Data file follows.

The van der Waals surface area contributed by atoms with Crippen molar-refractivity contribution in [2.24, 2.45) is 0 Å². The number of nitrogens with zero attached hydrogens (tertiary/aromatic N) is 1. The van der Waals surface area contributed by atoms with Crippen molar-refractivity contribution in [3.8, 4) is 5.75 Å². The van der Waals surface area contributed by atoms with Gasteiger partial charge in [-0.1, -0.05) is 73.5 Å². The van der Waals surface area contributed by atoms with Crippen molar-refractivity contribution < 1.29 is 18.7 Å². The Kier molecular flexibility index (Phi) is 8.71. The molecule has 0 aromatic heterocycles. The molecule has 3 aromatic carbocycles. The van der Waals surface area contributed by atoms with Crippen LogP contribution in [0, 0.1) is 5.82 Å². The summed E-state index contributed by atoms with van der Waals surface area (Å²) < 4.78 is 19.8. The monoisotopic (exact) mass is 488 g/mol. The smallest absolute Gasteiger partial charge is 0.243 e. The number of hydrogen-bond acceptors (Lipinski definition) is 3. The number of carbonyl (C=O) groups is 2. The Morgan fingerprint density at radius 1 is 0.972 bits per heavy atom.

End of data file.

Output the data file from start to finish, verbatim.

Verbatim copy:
The van der Waals surface area contributed by atoms with Crippen molar-refractivity contribution in [2.24, 2.45) is 0 Å². The number of nitrogens with zero attached hydrogens (tertiary/aromatic N) is 1. The van der Waals surface area contributed by atoms with Crippen molar-refractivity contribution in [3.8, 4) is 5.75 Å². The van der Waals surface area contributed by atoms with Gasteiger partial charge in [-0.1, -0.05) is 73.5 Å². The van der Waals surface area contributed by atoms with Crippen molar-refractivity contribution < 1.29 is 18.7 Å². The Kier molecular flexibility index (Phi) is 8.71. The molecule has 0 aromatic heterocycles. The molecule has 3 aromatic carbocycles. The van der Waals surface area contributed by atoms with Crippen LogP contribution in [0, 0.1) is 5.82 Å². The summed E-state index contributed by atoms with van der Waals surface area (Å²) < 4.78 is 19.8. The monoisotopic (exact) mass is 488 g/mol. The smallest absolute Gasteiger partial charge is 0.243 e. The number of hydrogen-bond acceptors (Lipinski definition) is 3. The number of carbonyl (C=O) groups is 2. The Morgan fingerprint density at radius 1 is 0.972 bits per heavy atom.